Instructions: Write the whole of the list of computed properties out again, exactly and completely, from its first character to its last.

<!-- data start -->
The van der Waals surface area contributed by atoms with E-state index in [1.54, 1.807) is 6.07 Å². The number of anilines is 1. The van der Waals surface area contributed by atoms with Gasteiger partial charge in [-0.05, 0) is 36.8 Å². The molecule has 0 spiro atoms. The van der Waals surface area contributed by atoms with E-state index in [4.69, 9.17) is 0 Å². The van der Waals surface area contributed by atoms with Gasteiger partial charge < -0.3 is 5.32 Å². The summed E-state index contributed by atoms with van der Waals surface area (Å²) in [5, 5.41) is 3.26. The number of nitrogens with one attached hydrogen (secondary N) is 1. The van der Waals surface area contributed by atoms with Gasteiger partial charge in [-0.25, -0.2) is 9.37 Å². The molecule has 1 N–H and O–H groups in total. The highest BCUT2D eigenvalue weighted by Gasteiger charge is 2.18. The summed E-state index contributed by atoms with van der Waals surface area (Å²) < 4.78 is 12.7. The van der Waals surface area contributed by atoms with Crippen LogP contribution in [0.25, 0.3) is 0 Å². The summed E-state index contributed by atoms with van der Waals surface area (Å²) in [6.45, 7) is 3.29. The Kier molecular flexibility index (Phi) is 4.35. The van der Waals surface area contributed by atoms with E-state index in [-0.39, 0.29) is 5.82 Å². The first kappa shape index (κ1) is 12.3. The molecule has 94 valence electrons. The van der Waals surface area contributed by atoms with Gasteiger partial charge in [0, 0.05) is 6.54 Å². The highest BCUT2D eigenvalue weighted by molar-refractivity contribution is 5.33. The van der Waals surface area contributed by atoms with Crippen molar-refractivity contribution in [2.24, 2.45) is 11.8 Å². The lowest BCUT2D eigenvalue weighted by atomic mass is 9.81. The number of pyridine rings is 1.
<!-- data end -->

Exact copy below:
The van der Waals surface area contributed by atoms with E-state index in [1.54, 1.807) is 6.07 Å². The number of anilines is 1. The van der Waals surface area contributed by atoms with Gasteiger partial charge in [-0.05, 0) is 36.8 Å². The molecule has 0 spiro atoms. The van der Waals surface area contributed by atoms with E-state index in [4.69, 9.17) is 0 Å². The van der Waals surface area contributed by atoms with Gasteiger partial charge < -0.3 is 5.32 Å². The summed E-state index contributed by atoms with van der Waals surface area (Å²) in [5, 5.41) is 3.26. The number of nitrogens with one attached hydrogen (secondary N) is 1. The van der Waals surface area contributed by atoms with Gasteiger partial charge in [-0.25, -0.2) is 9.37 Å². The molecule has 1 N–H and O–H groups in total. The highest BCUT2D eigenvalue weighted by Gasteiger charge is 2.18. The summed E-state index contributed by atoms with van der Waals surface area (Å²) < 4.78 is 12.7. The van der Waals surface area contributed by atoms with Crippen LogP contribution in [0.25, 0.3) is 0 Å². The summed E-state index contributed by atoms with van der Waals surface area (Å²) in [6.45, 7) is 3.29. The Kier molecular flexibility index (Phi) is 4.35. The van der Waals surface area contributed by atoms with E-state index in [-0.39, 0.29) is 5.82 Å². The first kappa shape index (κ1) is 12.3. The molecule has 94 valence electrons. The van der Waals surface area contributed by atoms with Gasteiger partial charge in [0, 0.05) is 6.54 Å². The highest BCUT2D eigenvalue weighted by molar-refractivity contribution is 5.33. The van der Waals surface area contributed by atoms with Crippen molar-refractivity contribution in [2.24, 2.45) is 11.8 Å². The lowest BCUT2D eigenvalue weighted by atomic mass is 9.81. The number of pyridine rings is 1.